Globalisation is leading to permanent war. Here’s what we should do instead

But war in Ukraine has also accelerated newer forms of weaponisation, too. It has supercharged the trend towards unilateral sanctions – economic sanctions issued outside the multilateral framework of the United Nations – precipitating financial conflict between the Western coalition and Russia, the world’s largest supplier of many essential commodities. Even supposedly ‘targeted’ sanctions have been shown to cause destructive inflation in the price of basic humanitarian goods.

A rollback of unilateral sanctions appears more remote than their extension. In October 2022, the US brought the once-unthinkable possibility of a ‘technological iron curtain’ between the world’s two largest economies a step closer by issuing sweeping restrictions on the export of semiconductor technologies to China. It was described as “an act of economic warfare“ by the Financial Times’ chief economics commentator, Martin Wolf. 

In 2004, Wolf had written a Panglossian book titled ‘Why Globalisation Works’. Now he sounds like globalisation’s Jeremiah, regularly warning of impending calamities. The visionaries who once promised that a rising tide would lift all boats are now nervously frisking their life jackets.

Consequently, the multilateral institutions of the 20th century are decaying. The US now openly undermines the World Trade Organization, which once embodied American-led globalisation, even as the World Bank and IMF struggle to respond to a wave of global debt crises amid direct competition from China. The UN Security Council remains paralysed as its permanent members engage in proxy war and sanctions against one another, while even the World Health Organization is not immune from great power competition. 

But the compounding error would be to submit to a pessimistic determinism about this future. Perhaps unsurprisingly for a grandee of the transatlantic think tank, security and consulting circuit, Galeotti wants to equip ‘us’ – conceptualised vaguely as Western democracies – to defend ourselves and respond in kind to weaponisation from ‘them’. China and Russia loom largest throughout the text.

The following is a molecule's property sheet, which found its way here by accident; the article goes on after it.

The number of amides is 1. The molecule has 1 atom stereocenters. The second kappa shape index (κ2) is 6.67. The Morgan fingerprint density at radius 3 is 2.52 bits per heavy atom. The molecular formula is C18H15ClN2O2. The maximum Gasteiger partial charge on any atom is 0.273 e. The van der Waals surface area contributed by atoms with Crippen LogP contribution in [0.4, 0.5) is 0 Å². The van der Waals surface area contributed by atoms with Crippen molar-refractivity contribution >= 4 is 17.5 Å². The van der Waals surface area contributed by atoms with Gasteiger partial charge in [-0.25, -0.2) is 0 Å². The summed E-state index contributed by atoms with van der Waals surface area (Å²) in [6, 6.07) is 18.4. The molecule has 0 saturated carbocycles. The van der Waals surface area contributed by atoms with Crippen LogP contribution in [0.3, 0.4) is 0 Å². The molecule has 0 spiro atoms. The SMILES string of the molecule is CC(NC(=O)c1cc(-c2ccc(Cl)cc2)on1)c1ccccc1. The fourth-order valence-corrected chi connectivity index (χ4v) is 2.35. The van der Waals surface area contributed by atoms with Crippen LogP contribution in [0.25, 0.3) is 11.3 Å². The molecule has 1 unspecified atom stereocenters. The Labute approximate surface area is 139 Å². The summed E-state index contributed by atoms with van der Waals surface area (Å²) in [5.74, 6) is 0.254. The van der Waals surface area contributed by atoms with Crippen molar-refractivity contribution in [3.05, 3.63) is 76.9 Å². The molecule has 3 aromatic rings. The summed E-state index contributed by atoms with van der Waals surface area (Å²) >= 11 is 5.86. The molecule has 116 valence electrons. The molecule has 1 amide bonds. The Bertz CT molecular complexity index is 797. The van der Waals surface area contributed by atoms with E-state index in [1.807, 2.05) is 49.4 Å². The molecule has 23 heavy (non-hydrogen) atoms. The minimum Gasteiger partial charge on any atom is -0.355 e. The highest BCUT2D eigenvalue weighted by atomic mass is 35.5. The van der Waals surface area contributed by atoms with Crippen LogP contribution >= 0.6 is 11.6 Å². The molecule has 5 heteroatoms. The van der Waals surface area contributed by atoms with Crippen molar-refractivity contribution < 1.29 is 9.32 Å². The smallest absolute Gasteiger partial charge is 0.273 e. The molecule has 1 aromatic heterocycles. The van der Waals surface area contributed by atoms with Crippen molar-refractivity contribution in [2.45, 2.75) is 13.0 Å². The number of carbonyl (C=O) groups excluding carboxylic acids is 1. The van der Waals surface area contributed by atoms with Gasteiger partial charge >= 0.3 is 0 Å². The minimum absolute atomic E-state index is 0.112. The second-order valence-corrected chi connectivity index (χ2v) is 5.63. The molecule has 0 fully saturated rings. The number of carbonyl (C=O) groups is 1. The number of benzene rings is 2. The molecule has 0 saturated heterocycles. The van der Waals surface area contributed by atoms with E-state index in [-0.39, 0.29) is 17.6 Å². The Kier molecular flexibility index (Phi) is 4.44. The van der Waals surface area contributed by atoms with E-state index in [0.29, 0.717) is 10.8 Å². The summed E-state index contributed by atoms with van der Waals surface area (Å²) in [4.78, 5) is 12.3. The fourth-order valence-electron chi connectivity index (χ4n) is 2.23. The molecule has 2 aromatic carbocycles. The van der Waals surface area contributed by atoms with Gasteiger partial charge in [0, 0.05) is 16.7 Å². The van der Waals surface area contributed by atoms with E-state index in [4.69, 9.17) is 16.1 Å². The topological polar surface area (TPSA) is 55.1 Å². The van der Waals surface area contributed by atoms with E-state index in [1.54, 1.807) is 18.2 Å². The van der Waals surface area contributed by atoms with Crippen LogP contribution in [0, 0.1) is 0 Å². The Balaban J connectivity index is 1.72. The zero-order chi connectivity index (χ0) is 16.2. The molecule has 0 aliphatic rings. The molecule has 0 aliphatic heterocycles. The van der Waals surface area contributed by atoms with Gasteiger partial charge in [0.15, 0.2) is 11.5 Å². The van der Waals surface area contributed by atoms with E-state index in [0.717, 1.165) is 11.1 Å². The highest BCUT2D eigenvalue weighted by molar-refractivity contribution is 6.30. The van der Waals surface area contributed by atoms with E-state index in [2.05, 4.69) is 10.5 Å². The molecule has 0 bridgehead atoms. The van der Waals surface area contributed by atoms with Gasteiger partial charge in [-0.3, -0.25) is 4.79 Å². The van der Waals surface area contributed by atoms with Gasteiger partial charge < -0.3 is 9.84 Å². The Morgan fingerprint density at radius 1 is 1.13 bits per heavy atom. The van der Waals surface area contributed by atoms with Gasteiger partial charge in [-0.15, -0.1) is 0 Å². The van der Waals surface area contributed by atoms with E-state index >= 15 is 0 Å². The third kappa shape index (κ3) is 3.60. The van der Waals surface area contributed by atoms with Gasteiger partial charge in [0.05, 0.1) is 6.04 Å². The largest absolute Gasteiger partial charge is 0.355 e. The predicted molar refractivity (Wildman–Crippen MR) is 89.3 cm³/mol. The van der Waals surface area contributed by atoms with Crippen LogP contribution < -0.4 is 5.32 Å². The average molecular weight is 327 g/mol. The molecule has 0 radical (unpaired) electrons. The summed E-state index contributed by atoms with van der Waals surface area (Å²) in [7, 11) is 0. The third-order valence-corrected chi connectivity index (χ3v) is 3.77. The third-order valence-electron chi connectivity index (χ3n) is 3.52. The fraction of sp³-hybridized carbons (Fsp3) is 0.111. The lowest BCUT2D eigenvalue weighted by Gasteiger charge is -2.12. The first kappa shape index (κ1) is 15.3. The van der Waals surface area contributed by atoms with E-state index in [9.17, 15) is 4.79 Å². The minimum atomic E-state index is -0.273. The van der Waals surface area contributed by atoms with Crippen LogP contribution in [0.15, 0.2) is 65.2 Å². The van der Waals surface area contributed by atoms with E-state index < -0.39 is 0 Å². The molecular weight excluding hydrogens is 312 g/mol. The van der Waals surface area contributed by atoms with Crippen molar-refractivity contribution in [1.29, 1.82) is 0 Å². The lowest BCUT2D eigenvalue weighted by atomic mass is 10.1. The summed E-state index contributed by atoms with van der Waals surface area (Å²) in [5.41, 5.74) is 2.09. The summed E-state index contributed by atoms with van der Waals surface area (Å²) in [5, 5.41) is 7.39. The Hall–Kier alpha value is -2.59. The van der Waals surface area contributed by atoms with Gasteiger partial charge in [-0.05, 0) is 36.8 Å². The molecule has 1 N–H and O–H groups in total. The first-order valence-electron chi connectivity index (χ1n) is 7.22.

In this worldview, China is an eternal foe threatening an imagined status quo of mutual cooperation in a “rules-based international order”. It precipitates an ominous future of “trade deals that… place less emphasis on environmental sustainability” and “security agreements that put more emphasis on national security than human rights”. A more sober analysis would acknowledge that the Western-led order failed to deliver such ideals in the first place.

The scale of universal challenges and the need for reciprocal cooperation has never been greater. Those shaping policy in powerful states must recognise that the shared work needed to address the climate crisis can provide mutually reinforcing benefits.

Such recognition would include an expansion of tentative moves towards multilateral efforts like ‘sustainability bonds’, issued by international development banks to fund vaccination efforts and global decarbonisation. It might also incorporate ideas from thinkers like Edoardo Saravalle and Nicholas Mulder on utilising ‘constructive’ rather than destructive forms of economic sanctions; funding alternative energy sources, food subsidies and mitigating disruptions to the supply of essential goods arising from geopolitical conflict.

On 16 May last year, as the brutal siege of Mariupol concluded in surrender by the Ukrainians, McDonald’s CEO Chris Kempczinski announced the company’s decision to exit Russia. His statement conveyed both the utopian nature of the globalised dream and the melancholy of its unravelling: “it is impossible to imagine the Golden Arches representing the same hope and promise that led us to enter the Russian market 32 years ago.”